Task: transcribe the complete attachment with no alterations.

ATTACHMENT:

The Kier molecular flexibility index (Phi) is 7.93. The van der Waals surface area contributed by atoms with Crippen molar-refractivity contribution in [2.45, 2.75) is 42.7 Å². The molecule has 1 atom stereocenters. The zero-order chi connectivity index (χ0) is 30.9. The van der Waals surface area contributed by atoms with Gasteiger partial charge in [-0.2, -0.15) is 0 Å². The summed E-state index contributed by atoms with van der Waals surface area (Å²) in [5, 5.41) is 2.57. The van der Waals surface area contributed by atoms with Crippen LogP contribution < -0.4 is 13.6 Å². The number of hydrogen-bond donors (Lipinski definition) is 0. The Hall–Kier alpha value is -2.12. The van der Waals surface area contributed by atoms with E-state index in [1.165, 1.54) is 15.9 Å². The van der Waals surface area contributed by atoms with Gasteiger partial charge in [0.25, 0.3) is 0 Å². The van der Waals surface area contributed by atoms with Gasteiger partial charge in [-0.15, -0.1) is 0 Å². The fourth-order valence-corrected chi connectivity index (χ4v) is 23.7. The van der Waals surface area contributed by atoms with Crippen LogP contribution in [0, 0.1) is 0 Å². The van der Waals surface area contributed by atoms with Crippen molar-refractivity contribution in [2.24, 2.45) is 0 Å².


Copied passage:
The Kier molecular flexibility index (Phi) is 7.93. The van der Waals surface area contributed by atoms with Crippen molar-refractivity contribution in [2.45, 2.75) is 42.7 Å². The molecule has 1 atom stereocenters. The zero-order chi connectivity index (χ0) is 30.9. The van der Waals surface area contributed by atoms with Gasteiger partial charge in [-0.2, -0.15) is 0 Å². The summed E-state index contributed by atoms with van der Waals surface area (Å²) in [5, 5.41) is 2.57. The van der Waals surface area contributed by atoms with Crippen LogP contribution < -0.4 is 13.6 Å². The number of hydrogen-bond donors (Lipinski definition) is 0. The Hall–Kier alpha value is -2.12. The van der Waals surface area contributed by atoms with E-state index in [1.165, 1.54) is 15.9 Å². The van der Waals surface area contributed by atoms with Gasteiger partial charge in [0.25, 0.3) is 0 Å². The van der Waals surface area contributed by atoms with Gasteiger partial charge in [-0.15, -0.1) is 0 Å². The fourth-order valence-corrected chi connectivity index (χ4v) is 23.7. The van der Waals surface area contributed by atoms with Crippen LogP contribution in [0, 0.1) is 0 Å². The van der Waals surface area contributed by atoms with Crippen molar-refractivity contribution in [2.24, 2.45) is 0 Å².